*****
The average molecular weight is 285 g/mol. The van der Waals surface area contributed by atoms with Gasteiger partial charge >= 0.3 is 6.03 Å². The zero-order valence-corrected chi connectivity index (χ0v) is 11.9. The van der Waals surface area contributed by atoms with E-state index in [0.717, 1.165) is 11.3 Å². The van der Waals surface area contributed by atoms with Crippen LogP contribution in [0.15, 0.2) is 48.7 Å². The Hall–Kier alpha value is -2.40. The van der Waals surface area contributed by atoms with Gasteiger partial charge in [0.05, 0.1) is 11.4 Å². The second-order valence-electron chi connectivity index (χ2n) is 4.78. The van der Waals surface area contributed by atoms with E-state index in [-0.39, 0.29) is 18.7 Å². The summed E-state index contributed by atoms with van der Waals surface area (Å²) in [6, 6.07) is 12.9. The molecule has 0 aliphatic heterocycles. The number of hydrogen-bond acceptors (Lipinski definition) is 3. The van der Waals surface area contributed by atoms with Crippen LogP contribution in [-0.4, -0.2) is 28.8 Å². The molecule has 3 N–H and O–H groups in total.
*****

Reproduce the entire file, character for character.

The average molecular weight is 285 g/mol. The van der Waals surface area contributed by atoms with Gasteiger partial charge >= 0.3 is 6.03 Å². The zero-order valence-corrected chi connectivity index (χ0v) is 11.9. The van der Waals surface area contributed by atoms with E-state index in [0.717, 1.165) is 11.3 Å². The van der Waals surface area contributed by atoms with Crippen LogP contribution in [0.15, 0.2) is 48.7 Å². The Hall–Kier alpha value is -2.40. The van der Waals surface area contributed by atoms with Gasteiger partial charge in [0.05, 0.1) is 11.4 Å². The second-order valence-electron chi connectivity index (χ2n) is 4.78. The van der Waals surface area contributed by atoms with E-state index in [-0.39, 0.29) is 18.7 Å². The summed E-state index contributed by atoms with van der Waals surface area (Å²) in [6, 6.07) is 12.9. The molecule has 0 aliphatic heterocycles. The number of hydrogen-bond acceptors (Lipinski definition) is 3. The van der Waals surface area contributed by atoms with Crippen LogP contribution in [-0.4, -0.2) is 28.8 Å². The molecule has 3 N–H and O–H groups in total.